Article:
Adoption and Impact of Conservation Agriculture on Smallholder Farmers’ Crop Productivity and Income in Luapula Province, Zambia

  •  Stanford Nkhoma    
  •  Thomson Kalinda    
  •  Elias Kuntashula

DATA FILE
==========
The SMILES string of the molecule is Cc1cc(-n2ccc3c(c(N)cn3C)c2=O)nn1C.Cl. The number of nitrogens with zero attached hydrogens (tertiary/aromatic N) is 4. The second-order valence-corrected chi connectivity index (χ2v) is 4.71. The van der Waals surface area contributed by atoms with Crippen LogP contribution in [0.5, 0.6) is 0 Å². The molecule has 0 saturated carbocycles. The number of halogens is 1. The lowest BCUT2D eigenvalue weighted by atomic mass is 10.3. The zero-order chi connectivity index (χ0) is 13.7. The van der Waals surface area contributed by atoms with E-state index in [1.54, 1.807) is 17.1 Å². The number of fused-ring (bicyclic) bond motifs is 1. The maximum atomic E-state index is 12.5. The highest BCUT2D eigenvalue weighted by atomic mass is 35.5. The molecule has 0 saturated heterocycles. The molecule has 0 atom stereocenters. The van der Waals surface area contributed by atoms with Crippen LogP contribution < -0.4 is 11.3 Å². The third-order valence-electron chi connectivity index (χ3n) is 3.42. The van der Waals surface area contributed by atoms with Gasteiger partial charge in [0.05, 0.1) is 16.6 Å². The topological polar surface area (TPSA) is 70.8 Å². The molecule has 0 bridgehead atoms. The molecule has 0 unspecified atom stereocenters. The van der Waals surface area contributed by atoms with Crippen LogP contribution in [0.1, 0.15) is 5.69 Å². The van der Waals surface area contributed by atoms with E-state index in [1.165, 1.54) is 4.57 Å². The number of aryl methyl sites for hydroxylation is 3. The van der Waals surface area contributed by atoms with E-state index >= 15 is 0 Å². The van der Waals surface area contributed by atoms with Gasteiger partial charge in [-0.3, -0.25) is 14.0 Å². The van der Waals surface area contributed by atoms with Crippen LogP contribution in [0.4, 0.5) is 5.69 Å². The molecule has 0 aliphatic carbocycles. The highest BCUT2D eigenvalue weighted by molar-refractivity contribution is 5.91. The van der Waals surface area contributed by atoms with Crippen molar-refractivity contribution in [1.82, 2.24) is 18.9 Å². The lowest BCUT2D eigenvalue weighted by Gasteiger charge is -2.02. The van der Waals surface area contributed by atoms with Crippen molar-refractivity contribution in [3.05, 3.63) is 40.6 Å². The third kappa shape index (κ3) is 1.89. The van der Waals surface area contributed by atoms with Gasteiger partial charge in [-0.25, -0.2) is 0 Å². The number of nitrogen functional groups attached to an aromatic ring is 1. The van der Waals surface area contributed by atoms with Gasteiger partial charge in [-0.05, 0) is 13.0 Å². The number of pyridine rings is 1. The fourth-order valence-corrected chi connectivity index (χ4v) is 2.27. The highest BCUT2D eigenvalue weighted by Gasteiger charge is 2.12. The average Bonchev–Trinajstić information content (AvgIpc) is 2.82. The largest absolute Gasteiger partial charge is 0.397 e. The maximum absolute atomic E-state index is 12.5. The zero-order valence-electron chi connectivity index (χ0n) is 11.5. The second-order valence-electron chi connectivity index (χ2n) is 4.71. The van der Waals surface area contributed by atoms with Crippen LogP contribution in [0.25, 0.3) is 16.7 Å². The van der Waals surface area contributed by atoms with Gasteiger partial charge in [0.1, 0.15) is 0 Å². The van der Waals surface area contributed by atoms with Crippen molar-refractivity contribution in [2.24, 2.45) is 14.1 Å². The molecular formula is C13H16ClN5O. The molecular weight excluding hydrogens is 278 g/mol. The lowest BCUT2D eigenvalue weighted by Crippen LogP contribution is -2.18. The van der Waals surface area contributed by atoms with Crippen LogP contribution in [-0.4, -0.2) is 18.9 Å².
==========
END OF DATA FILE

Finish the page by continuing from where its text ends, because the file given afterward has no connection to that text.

Despite efforts to systemically disseminate Conservation Agriculture (CA) technology in Luapula Province of Zambia, the adoption rate remains limited. Furthermore, no empirical evidence has been presented on the factors influencing adoption of the technology or the extent to which farmers’ livelihood has been influenced due to uptake of the technology. This study therefore examined the adoption and impact of CA on crop productivity and income on farming households in the Province. Using the 2012 Rural Agricultural Livelihood Survey (RALS) data, the study employed a probit regression model to identify factors influencing adoption of CA among the smallholder farmers in the Province. The probit regression analysis showed that advice on CA and access to wetlands/dambos by households increased the probability to adopt CA. The study also adopted the Propensity Score Matching (PSM) approach to help match the adopters and non-adopters based on observable covariates in order to assess technology impact by providing consistent estimates of the Average Treatment Effect on the Treated (ATT). The results showed a small but insignificant positive impact of CA on crop productivity and income. This suggests that adoption of CA has the potential to generate an improvement in farming households’ livelihood in Luapula Province, Zambia. Therefore, adoption of CA in Luapula Province should be explicitly encouraged. This can be further enhanced by increased access to quality extension services that incorporates promotion of CA practices among the smallholder farming households in the area.

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